Visions of the future
Too much of the conflict is about letting the past paralyse the present. I will ask ordinary Israelis and Palestinians about their personal visions for a peaceful future.
Life under occupation
This year marks the 40th anniversary of the occupation of the West Bank and Gaza. I will visit Ramallah and el-Khalil (Hebron) to see how ordinary people lead their lives.
Oasis of peace in the valley of conflict
Neve Shalom/Wahet el-Salam (Peace Oasis) is an experimental community where Palestinians and Israelis live side-by-side in the same community, are educated together and work together. It provides an alternative vision of what Israel-Palestine may one day be like. I am currently arranging a visit.
Journos and Jerusalem
No busman’s holiday would be complete without meeting up with fellow hacks from various wire services and newspapers. They will include Guardian columnist Seth Freedman and Alex Stein, the founder of False Dichotomies.
Almost four hundred years before the creation of Israel, Cyprus was on the cards as a Jewish colony and safe haven for Europe's persecuted Jewish minority.
I found this little nugget while brushing up on my history in preparation for my trip to Israel and Palestine.
The idea was the brainchild of the colourful Jewish financier and statesman Joseph Nasi (1524-1579), one of the 16th century's top movers and shakers. Born as a 'New Christian' or Conversos in Portugal half a century after the start of the Inquisition in neighbouring Spain, he was a 'secret Jew' or Marrano. As the Portuguese Inquisition kicked off in earnest around 1536, he fled that and moved north to the Habsburg Netherlands and settled in Antwerp, where he was very successful and much respected, until the Spanish Inquisition caught up with him there, whereupon he moved to France and Venice.
But, like many Jews of the time, he settled in the far more tolerant Ottoman Empire and became one of the Sultan's most influential advisers. He also openly professed his faith for the first time in his life. What I find interesting about his life story is how different Jewish attitudes to Arabs and Muslims were back then – and vice versa.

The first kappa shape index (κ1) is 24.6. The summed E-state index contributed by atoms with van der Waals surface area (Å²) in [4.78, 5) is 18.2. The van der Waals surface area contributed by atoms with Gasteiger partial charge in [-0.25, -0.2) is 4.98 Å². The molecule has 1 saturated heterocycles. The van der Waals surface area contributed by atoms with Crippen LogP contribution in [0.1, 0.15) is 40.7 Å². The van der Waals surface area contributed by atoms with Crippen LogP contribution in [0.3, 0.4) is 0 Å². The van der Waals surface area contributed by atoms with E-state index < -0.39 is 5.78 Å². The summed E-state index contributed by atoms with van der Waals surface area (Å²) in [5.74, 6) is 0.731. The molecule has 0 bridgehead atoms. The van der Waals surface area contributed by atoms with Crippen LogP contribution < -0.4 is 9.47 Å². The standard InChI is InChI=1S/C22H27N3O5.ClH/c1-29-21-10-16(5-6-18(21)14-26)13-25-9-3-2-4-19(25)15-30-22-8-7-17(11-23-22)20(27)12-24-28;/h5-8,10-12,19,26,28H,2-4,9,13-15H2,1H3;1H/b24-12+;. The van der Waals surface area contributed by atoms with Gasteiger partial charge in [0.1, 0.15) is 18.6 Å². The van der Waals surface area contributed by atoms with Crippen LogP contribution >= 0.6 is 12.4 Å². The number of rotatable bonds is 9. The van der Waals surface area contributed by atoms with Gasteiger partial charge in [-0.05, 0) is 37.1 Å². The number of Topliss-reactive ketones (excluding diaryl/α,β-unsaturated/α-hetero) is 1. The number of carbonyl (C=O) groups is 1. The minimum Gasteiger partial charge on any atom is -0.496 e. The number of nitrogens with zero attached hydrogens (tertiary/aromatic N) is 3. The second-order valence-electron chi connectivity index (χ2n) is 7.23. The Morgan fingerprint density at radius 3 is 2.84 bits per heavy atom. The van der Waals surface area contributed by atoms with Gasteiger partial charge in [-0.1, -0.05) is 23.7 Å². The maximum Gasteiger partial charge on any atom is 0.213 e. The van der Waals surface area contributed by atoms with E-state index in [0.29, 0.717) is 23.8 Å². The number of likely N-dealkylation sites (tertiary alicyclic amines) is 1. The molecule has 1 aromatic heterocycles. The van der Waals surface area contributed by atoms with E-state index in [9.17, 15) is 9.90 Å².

Nasi is best remembered for starting the first resettlement programme of European Jews to Palestine, when the Ottoman sultan appointed him Lord of Tiberias (in Galilee) and allowed him to set up a small colony there of a few hundred Jewish families.
But Tiberias was actually a consolation prize offered by Sultan Selim II, who was not too keen on Nasi's Cypriot designs. At the time, the majority of Jews saw Palestine as a pilgrimage destination, at the very most, and believed they would only 'return' there with the coming of the Messiah. For uninformed Christians and Muslims, Jews do not believe the 'anointed one' has arrived yet.
But what if the Sultan had reacted favourably to Nasi's plan. How different would subsequent history have been and how different would today's geo-political landscape be? How long would the colony have lasted? How would the native population have reacted? Would there have been a local 'intifada' against the colonists? Well, as it so happens, when his negotiations with the local Jewish community were uncovered, the non-native Jewish population of Famagusta was expelled in 1569 - native Jews were allowed to remain.